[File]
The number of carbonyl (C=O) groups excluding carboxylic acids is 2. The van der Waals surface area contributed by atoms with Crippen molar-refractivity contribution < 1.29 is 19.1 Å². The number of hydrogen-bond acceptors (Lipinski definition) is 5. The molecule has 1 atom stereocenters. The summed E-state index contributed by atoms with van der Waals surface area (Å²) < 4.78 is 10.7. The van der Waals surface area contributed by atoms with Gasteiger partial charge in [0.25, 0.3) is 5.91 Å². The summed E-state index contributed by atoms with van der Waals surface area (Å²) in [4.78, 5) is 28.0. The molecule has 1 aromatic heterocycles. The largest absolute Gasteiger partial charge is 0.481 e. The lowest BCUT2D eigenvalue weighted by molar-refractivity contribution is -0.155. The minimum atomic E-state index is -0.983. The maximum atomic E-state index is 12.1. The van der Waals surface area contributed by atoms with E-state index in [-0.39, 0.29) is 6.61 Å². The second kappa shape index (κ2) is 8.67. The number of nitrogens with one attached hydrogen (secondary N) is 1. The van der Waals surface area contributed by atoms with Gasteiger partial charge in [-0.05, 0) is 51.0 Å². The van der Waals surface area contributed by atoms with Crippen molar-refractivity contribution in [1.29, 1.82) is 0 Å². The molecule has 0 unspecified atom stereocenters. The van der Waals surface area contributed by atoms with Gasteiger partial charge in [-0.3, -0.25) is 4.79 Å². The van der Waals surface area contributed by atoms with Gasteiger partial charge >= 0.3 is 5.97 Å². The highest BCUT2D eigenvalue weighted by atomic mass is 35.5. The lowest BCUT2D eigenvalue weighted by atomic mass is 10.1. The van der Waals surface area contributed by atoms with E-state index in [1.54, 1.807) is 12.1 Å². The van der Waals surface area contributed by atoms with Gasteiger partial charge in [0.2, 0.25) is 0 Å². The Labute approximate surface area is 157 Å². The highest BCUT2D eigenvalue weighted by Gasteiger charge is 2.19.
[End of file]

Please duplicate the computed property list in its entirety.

The number of carbonyl (C=O) groups excluding carboxylic acids is 2. The van der Waals surface area contributed by atoms with Crippen molar-refractivity contribution < 1.29 is 19.1 Å². The number of hydrogen-bond acceptors (Lipinski definition) is 5. The molecule has 1 atom stereocenters. The summed E-state index contributed by atoms with van der Waals surface area (Å²) < 4.78 is 10.7. The van der Waals surface area contributed by atoms with Gasteiger partial charge in [0.25, 0.3) is 5.91 Å². The summed E-state index contributed by atoms with van der Waals surface area (Å²) in [4.78, 5) is 28.0. The molecule has 1 aromatic heterocycles. The largest absolute Gasteiger partial charge is 0.481 e. The lowest BCUT2D eigenvalue weighted by molar-refractivity contribution is -0.155. The minimum atomic E-state index is -0.983. The maximum atomic E-state index is 12.1. The van der Waals surface area contributed by atoms with E-state index in [-0.39, 0.29) is 6.61 Å². The second kappa shape index (κ2) is 8.67. The number of nitrogens with one attached hydrogen (secondary N) is 1. The van der Waals surface area contributed by atoms with Gasteiger partial charge in [-0.05, 0) is 51.0 Å². The van der Waals surface area contributed by atoms with Crippen molar-refractivity contribution in [1.29, 1.82) is 0 Å². The molecule has 0 unspecified atom stereocenters. The van der Waals surface area contributed by atoms with Gasteiger partial charge in [-0.3, -0.25) is 4.79 Å². The van der Waals surface area contributed by atoms with Gasteiger partial charge >= 0.3 is 5.97 Å². The highest BCUT2D eigenvalue weighted by atomic mass is 35.5. The lowest BCUT2D eigenvalue weighted by atomic mass is 10.1. The van der Waals surface area contributed by atoms with E-state index in [1.54, 1.807) is 12.1 Å². The van der Waals surface area contributed by atoms with Gasteiger partial charge in [0.2, 0.25) is 0 Å². The Labute approximate surface area is 157 Å². The highest BCUT2D eigenvalue weighted by Gasteiger charge is 2.19.